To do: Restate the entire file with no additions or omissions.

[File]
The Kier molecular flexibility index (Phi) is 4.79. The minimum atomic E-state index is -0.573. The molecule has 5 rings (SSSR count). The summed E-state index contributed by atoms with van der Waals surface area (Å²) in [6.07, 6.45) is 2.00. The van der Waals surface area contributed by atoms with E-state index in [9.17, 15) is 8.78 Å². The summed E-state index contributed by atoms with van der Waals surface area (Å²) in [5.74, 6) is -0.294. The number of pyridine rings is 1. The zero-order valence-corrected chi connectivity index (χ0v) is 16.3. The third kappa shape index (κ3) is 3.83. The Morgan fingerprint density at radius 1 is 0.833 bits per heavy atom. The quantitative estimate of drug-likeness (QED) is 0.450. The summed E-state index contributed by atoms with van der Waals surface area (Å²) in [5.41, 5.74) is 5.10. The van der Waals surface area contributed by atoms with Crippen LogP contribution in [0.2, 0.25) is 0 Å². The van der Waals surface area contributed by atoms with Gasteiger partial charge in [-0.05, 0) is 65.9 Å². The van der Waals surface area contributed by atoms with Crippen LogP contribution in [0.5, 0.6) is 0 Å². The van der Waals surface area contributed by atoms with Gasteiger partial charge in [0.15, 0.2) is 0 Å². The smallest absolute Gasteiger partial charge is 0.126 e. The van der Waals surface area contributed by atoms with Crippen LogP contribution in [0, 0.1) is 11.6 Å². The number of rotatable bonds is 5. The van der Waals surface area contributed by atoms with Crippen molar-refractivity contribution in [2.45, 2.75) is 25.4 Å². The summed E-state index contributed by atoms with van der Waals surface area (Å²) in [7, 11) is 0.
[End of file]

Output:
The Kier molecular flexibility index (Phi) is 4.79. The minimum atomic E-state index is -0.573. The molecule has 5 rings (SSSR count). The summed E-state index contributed by atoms with van der Waals surface area (Å²) in [6.07, 6.45) is 2.00. The van der Waals surface area contributed by atoms with E-state index in [9.17, 15) is 8.78 Å². The summed E-state index contributed by atoms with van der Waals surface area (Å²) in [5.74, 6) is -0.294. The number of pyridine rings is 1. The zero-order valence-corrected chi connectivity index (χ0v) is 16.3. The third kappa shape index (κ3) is 3.83. The Morgan fingerprint density at radius 1 is 0.833 bits per heavy atom. The quantitative estimate of drug-likeness (QED) is 0.450. The summed E-state index contributed by atoms with van der Waals surface area (Å²) in [5.41, 5.74) is 5.10. The van der Waals surface area contributed by atoms with Crippen LogP contribution in [0.2, 0.25) is 0 Å². The van der Waals surface area contributed by atoms with Gasteiger partial charge in [-0.05, 0) is 65.9 Å². The van der Waals surface area contributed by atoms with Crippen LogP contribution in [0.5, 0.6) is 0 Å². The van der Waals surface area contributed by atoms with Gasteiger partial charge in [0.15, 0.2) is 0 Å². The smallest absolute Gasteiger partial charge is 0.126 e. The van der Waals surface area contributed by atoms with Crippen LogP contribution in [0, 0.1) is 11.6 Å². The number of rotatable bonds is 5. The van der Waals surface area contributed by atoms with Crippen molar-refractivity contribution in [2.45, 2.75) is 25.4 Å². The summed E-state index contributed by atoms with van der Waals surface area (Å²) in [7, 11) is 0.